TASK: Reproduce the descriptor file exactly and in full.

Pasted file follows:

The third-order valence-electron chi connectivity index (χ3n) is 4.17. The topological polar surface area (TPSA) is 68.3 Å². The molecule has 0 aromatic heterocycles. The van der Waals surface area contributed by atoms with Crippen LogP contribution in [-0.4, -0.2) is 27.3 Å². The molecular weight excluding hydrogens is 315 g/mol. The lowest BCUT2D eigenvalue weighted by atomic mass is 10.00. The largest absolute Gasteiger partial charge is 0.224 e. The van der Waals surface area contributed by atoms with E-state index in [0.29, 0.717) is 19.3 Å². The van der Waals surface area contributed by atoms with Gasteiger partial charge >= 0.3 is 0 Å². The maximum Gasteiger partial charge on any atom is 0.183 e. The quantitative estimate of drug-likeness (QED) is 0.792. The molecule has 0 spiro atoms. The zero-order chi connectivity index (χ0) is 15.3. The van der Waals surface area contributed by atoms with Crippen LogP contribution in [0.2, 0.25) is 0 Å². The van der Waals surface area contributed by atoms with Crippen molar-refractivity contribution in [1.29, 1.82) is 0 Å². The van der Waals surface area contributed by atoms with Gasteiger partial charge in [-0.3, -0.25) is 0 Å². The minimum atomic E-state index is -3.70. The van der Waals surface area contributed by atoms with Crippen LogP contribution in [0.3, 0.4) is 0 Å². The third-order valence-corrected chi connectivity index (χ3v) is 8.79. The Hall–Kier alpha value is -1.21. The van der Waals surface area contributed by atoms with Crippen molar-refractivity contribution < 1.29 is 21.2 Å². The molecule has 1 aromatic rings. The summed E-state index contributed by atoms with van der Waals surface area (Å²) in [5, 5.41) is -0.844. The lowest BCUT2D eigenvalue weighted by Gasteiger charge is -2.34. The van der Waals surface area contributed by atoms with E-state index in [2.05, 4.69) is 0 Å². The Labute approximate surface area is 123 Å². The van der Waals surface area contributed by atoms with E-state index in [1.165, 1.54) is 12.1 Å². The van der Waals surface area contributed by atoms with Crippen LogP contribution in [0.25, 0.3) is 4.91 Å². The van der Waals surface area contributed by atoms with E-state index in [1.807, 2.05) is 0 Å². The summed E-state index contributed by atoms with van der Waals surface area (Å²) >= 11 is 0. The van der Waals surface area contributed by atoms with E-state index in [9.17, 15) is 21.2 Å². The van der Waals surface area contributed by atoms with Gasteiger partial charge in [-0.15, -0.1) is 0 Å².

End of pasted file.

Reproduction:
The third-order valence-electron chi connectivity index (χ3n) is 4.17. The topological polar surface area (TPSA) is 68.3 Å². The molecule has 0 aromatic heterocycles. The van der Waals surface area contributed by atoms with Crippen LogP contribution in [-0.4, -0.2) is 27.3 Å². The molecular weight excluding hydrogens is 315 g/mol. The lowest BCUT2D eigenvalue weighted by atomic mass is 10.00. The largest absolute Gasteiger partial charge is 0.224 e. The van der Waals surface area contributed by atoms with E-state index in [0.29, 0.717) is 19.3 Å². The van der Waals surface area contributed by atoms with Gasteiger partial charge >= 0.3 is 0 Å². The maximum Gasteiger partial charge on any atom is 0.183 e. The quantitative estimate of drug-likeness (QED) is 0.792. The molecule has 0 spiro atoms. The zero-order chi connectivity index (χ0) is 15.3. The van der Waals surface area contributed by atoms with Crippen LogP contribution in [0.2, 0.25) is 0 Å². The van der Waals surface area contributed by atoms with Crippen molar-refractivity contribution in [1.29, 1.82) is 0 Å². The van der Waals surface area contributed by atoms with Gasteiger partial charge in [-0.3, -0.25) is 0 Å². The minimum atomic E-state index is -3.70. The van der Waals surface area contributed by atoms with Crippen LogP contribution in [0.3, 0.4) is 0 Å². The third-order valence-corrected chi connectivity index (χ3v) is 8.79. The Hall–Kier alpha value is -1.21. The van der Waals surface area contributed by atoms with Crippen molar-refractivity contribution < 1.29 is 21.2 Å². The molecule has 1 aromatic rings. The summed E-state index contributed by atoms with van der Waals surface area (Å²) in [5, 5.41) is -0.844. The lowest BCUT2D eigenvalue weighted by Gasteiger charge is -2.34. The van der Waals surface area contributed by atoms with E-state index in [2.05, 4.69) is 0 Å². The Labute approximate surface area is 123 Å². The van der Waals surface area contributed by atoms with E-state index in [1.165, 1.54) is 12.1 Å². The van der Waals surface area contributed by atoms with Crippen LogP contribution in [0.25, 0.3) is 4.91 Å². The van der Waals surface area contributed by atoms with E-state index in [1.807, 2.05) is 0 Å². The summed E-state index contributed by atoms with van der Waals surface area (Å²) >= 11 is 0. The van der Waals surface area contributed by atoms with E-state index in [9.17, 15) is 21.2 Å². The van der Waals surface area contributed by atoms with Gasteiger partial charge in [-0.15, -0.1) is 0 Å².